What is behind this diplomatic opening?
There has been a flurry of analysis about what led to the current rapprochement. While the Iran nuclear deal played an important role, observers see other issues as pivotal. As Anne Barnard reported for The New York Times, Russia and the US are making progress toward goals they have long said they shared: “A political solution to Syria’s multi-sided civil war and better strategies to fight the Islamic State.”
The persistent threat of the Islamic State is a unifying fear, shared by regional powers in opposite camps such as Saudi Arabia and Iran, as well as the US and Russia. Some analysts, Barnard writes, say the current opening shows the Obama administration has softened its stance on President Assad, whose departure was previously among its key demands, and shares Russia’s concern that IS could benefit from a further weakening of or full-scale collapse of the Syrian government.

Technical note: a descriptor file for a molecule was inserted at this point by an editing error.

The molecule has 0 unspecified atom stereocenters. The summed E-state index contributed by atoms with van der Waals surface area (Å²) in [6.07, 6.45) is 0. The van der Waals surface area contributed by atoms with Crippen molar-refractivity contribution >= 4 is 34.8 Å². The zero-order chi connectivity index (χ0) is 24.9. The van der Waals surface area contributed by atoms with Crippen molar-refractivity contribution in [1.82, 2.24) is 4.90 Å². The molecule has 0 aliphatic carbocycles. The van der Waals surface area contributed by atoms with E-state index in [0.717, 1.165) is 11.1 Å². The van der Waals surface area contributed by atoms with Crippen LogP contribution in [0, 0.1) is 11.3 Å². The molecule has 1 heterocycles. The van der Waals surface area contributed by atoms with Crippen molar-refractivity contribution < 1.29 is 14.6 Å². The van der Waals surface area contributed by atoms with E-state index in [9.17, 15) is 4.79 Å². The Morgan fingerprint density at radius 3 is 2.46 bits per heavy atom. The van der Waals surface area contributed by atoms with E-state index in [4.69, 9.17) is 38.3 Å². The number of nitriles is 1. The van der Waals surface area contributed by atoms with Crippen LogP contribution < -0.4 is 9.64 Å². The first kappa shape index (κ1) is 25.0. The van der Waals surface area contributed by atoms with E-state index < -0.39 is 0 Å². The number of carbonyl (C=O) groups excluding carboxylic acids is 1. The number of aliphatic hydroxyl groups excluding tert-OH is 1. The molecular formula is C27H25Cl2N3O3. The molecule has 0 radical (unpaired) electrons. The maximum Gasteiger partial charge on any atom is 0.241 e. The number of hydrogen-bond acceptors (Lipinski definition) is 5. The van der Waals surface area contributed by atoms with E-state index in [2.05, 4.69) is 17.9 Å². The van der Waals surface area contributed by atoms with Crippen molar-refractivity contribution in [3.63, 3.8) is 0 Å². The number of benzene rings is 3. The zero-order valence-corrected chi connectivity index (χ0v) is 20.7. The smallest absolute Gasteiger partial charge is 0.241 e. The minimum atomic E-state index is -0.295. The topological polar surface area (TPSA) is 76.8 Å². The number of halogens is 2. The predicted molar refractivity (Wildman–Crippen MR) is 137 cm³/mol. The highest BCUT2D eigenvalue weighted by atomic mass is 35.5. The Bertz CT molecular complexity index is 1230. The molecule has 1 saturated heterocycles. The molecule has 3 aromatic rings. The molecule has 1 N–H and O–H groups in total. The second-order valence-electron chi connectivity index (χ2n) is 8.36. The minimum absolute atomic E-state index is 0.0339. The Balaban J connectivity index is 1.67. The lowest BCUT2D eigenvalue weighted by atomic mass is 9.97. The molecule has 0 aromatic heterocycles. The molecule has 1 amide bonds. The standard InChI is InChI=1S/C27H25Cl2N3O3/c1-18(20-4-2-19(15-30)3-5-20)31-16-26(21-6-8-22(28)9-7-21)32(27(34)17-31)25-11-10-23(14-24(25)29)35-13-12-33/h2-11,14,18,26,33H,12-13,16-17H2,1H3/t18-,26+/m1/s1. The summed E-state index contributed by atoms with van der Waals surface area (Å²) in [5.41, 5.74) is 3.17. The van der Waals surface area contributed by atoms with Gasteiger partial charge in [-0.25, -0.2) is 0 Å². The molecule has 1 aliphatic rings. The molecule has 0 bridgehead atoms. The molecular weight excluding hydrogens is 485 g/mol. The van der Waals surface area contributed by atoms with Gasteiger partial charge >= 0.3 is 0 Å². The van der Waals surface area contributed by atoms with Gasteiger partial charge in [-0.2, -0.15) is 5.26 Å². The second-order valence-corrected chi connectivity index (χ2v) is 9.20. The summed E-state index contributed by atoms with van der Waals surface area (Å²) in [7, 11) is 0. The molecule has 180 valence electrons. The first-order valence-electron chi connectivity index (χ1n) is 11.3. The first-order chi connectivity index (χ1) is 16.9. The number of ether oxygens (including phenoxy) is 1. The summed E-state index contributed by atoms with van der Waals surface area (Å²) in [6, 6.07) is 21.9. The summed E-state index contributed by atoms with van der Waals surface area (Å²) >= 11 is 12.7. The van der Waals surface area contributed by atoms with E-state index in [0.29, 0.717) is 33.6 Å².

The Pentagon’s training program to create a moderate Syrian rebel force that could push back against IS has, moreover, experienced several setbacks, as the number of trained Syrians falls far short of 100, while some members of the newly trained force have reportedly been kidnapped by Syria’s al-Qaeda affiliate, Jabhat al-Nusra.
Saudi Arabia has experienced an uptick in violence at home, with several deadly attacks having been claimed by IS affiliates, while the country is becoming more entangled in a major conflict in neighboring Yemen. Turkey, which has been long accused of having turned a blind eye to IS activities within and beyond its borders, has also been hit by attacks and has now vowed to establish an IS-free zone in northern Syria.